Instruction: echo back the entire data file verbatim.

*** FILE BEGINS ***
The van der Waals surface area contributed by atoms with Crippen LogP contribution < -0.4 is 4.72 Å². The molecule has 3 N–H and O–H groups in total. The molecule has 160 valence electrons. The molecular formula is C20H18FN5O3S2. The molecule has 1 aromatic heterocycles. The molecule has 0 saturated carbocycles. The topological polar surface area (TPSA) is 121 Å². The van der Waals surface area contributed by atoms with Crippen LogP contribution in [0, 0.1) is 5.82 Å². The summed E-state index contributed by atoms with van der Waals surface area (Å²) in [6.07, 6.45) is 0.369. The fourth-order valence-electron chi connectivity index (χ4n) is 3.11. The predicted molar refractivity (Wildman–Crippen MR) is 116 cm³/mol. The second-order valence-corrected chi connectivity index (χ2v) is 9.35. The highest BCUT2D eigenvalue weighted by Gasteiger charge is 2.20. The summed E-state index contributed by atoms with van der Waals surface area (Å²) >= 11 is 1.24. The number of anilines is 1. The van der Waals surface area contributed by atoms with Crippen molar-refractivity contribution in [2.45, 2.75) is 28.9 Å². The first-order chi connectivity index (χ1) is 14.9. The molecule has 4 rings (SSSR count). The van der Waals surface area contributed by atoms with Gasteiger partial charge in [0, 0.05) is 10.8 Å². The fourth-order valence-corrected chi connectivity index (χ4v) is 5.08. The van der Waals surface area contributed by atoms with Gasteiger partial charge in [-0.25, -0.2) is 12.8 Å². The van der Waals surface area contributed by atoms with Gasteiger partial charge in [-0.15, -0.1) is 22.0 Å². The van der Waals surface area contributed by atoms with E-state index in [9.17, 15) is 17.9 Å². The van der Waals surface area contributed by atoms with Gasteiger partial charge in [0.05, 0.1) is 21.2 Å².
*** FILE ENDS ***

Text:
The van der Waals surface area contributed by atoms with Crippen LogP contribution < -0.4 is 4.72 Å². The molecule has 3 N–H and O–H groups in total. The molecule has 160 valence electrons. The molecular formula is C20H18FN5O3S2. The molecule has 1 aromatic heterocycles. The molecule has 0 saturated carbocycles. The topological polar surface area (TPSA) is 121 Å². The van der Waals surface area contributed by atoms with Crippen LogP contribution in [0, 0.1) is 5.82 Å². The summed E-state index contributed by atoms with van der Waals surface area (Å²) in [6.07, 6.45) is 0.369. The fourth-order valence-electron chi connectivity index (χ4n) is 3.11. The predicted molar refractivity (Wildman–Crippen MR) is 116 cm³/mol. The second-order valence-corrected chi connectivity index (χ2v) is 9.35. The highest BCUT2D eigenvalue weighted by Gasteiger charge is 2.20. The summed E-state index contributed by atoms with van der Waals surface area (Å²) >= 11 is 1.24. The number of anilines is 1. The van der Waals surface area contributed by atoms with Crippen molar-refractivity contribution in [2.45, 2.75) is 28.9 Å². The first-order chi connectivity index (χ1) is 14.9. The molecule has 4 rings (SSSR count). The van der Waals surface area contributed by atoms with Gasteiger partial charge in [0, 0.05) is 10.8 Å². The fourth-order valence-corrected chi connectivity index (χ4v) is 5.08. The van der Waals surface area contributed by atoms with Gasteiger partial charge in [-0.25, -0.2) is 12.8 Å². The van der Waals surface area contributed by atoms with Gasteiger partial charge in [-0.15, -0.1) is 22.0 Å². The van der Waals surface area contributed by atoms with E-state index in [9.17, 15) is 17.9 Å². The van der Waals surface area contributed by atoms with Gasteiger partial charge in [0.05, 0.1) is 21.2 Å².